Dzhafarov TD*, Bayramov AH, Sadigov MS, Ragimov SX, Bagiyev EA, Asadullayeva SG, Jalilli JN and Amiraslanov IR
Institute of Physics, Ministry of Science and Education Republic of Azerbaijan, Azerbaijan
*Corresponding author: Dzhafarov TD, Institute of Physics, Ministry of Science and Education Republic of Azerbaijan, Baku, Azerbaijan
Submission: November 10, 2022;Published: November 29, 2022
ISSN 2578-0255Volume10 Issue3
In this paper the results on fabrication technology, structural, luminescent and electrical characteristics of Ag/PS/Si structures as direct ammonia fuel cells are reported. Here nano- Porous Silicon (PS) acts as proton conducting membrane, Ag as catalyst layer. X-Ray Diffraction (XRD), electrical, Photoluminescence (PL) measurements and performance characteristics of Ag/PS/Si cells were studied. Generation of electricity was observed for Ag/PS/Si cells placed in ammonia solution in the range 0-25% at room temperature. Ag/PS/Si cells exhibited the open-circuit voltage of 0.59V and peak power density of 47.2μW/cm2 with ammonia solution of 25% as fuel at room temperature. Mechanisms of generation of the electricity in Ag/PS/Si cells, exposed directly hydrogen-containing composition as fuel are considered. The advantage of investigated direct ammonia fuel cells consists in simplicity of fabrication technology, which can be integrated into standard silicon micro fabrication and operation of cells at room temperature.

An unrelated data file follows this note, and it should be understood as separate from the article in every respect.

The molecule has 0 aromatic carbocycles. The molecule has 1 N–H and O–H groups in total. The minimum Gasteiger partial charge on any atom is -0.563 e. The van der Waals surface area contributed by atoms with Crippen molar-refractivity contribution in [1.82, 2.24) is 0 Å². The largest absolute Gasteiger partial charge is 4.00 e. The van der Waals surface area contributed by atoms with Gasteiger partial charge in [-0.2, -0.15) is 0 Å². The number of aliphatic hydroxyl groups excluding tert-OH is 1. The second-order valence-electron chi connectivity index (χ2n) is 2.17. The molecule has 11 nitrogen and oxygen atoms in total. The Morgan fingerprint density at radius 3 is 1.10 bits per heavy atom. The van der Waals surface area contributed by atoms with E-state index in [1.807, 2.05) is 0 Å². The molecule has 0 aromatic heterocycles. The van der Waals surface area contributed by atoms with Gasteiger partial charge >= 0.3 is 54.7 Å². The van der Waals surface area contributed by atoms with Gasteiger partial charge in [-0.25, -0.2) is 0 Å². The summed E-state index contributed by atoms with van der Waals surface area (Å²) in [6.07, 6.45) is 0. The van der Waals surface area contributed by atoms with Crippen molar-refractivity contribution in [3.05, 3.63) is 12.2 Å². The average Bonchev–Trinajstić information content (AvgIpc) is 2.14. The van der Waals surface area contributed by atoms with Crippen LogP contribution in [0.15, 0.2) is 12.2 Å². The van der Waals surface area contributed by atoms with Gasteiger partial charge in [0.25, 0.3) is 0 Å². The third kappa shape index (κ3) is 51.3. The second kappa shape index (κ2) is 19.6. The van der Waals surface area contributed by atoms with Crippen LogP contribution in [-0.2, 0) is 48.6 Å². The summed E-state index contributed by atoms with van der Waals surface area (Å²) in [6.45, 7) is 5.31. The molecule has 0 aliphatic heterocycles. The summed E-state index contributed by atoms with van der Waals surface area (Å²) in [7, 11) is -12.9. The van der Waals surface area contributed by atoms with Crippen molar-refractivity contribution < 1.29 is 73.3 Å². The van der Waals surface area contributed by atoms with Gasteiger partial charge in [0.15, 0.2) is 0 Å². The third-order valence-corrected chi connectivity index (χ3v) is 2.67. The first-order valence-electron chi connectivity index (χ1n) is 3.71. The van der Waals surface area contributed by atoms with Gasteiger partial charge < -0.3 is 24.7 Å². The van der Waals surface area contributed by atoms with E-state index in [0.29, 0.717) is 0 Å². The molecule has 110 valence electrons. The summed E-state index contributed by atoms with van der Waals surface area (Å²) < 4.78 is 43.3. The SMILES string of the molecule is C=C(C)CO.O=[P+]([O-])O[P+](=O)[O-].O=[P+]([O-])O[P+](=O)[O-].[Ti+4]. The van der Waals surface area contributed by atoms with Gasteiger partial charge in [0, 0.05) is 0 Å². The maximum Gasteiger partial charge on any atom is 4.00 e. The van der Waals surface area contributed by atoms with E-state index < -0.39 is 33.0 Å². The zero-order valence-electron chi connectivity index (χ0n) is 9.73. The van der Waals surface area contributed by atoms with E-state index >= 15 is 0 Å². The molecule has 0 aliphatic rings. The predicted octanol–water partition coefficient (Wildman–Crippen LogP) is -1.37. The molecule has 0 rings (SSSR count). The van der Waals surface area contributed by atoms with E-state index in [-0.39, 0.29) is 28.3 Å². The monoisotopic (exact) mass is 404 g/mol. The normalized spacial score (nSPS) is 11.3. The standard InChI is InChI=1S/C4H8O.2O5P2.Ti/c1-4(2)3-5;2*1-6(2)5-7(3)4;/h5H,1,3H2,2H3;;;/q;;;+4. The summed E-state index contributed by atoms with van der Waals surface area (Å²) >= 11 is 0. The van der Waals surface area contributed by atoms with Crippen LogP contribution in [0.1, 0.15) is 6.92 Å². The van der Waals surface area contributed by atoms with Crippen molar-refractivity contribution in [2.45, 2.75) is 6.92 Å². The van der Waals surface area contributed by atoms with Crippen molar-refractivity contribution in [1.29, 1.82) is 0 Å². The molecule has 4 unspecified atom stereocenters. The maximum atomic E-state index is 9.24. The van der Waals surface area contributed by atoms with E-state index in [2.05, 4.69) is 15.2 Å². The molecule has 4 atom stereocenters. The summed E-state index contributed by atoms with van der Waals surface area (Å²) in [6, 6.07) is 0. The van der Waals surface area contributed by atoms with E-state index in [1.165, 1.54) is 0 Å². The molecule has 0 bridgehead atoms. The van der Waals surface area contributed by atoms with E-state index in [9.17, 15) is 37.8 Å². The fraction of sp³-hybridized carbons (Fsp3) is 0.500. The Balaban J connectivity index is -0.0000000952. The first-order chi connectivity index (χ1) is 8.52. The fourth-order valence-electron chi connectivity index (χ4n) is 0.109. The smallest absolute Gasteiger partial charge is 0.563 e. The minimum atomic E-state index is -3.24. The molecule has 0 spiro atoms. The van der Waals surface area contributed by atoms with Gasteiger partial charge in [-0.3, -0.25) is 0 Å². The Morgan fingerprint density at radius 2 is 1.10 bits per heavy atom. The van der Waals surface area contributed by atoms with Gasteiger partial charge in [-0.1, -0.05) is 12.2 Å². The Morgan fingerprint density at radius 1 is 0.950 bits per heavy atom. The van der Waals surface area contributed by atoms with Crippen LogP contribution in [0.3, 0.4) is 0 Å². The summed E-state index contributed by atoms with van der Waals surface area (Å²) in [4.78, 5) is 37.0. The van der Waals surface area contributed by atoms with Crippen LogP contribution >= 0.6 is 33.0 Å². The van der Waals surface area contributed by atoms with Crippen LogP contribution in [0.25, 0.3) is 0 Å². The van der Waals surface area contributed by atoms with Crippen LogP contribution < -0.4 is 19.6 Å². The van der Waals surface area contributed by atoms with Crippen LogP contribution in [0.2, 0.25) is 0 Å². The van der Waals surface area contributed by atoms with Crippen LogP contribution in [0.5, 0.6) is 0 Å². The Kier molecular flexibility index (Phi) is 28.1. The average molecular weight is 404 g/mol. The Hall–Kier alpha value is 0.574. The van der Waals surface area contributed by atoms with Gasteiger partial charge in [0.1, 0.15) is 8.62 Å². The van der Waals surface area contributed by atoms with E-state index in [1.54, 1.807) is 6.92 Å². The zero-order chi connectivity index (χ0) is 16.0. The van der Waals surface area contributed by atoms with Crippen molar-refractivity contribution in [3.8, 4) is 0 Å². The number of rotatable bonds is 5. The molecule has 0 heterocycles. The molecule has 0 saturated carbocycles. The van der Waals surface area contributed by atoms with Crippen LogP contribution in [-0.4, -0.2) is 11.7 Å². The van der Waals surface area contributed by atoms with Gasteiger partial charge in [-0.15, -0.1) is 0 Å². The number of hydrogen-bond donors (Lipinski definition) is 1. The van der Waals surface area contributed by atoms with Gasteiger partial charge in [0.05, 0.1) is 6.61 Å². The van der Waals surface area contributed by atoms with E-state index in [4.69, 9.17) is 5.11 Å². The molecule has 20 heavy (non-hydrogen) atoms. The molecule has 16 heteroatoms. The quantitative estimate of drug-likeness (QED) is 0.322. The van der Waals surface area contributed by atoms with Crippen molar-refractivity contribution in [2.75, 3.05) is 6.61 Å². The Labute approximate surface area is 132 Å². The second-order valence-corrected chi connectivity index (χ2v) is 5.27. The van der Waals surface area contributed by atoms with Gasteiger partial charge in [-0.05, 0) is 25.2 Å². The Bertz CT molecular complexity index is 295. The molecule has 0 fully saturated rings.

Keywords:Ag/porous silicon/Si fuel cell; Ammonia electrolyte; Power density; Open-circuit voltage
Abbreviations: XRD: X-Ray Diffraction; PEM: Polymer Electrolyte Membrane; PS: Porous Silicon; PL: Photoluminescence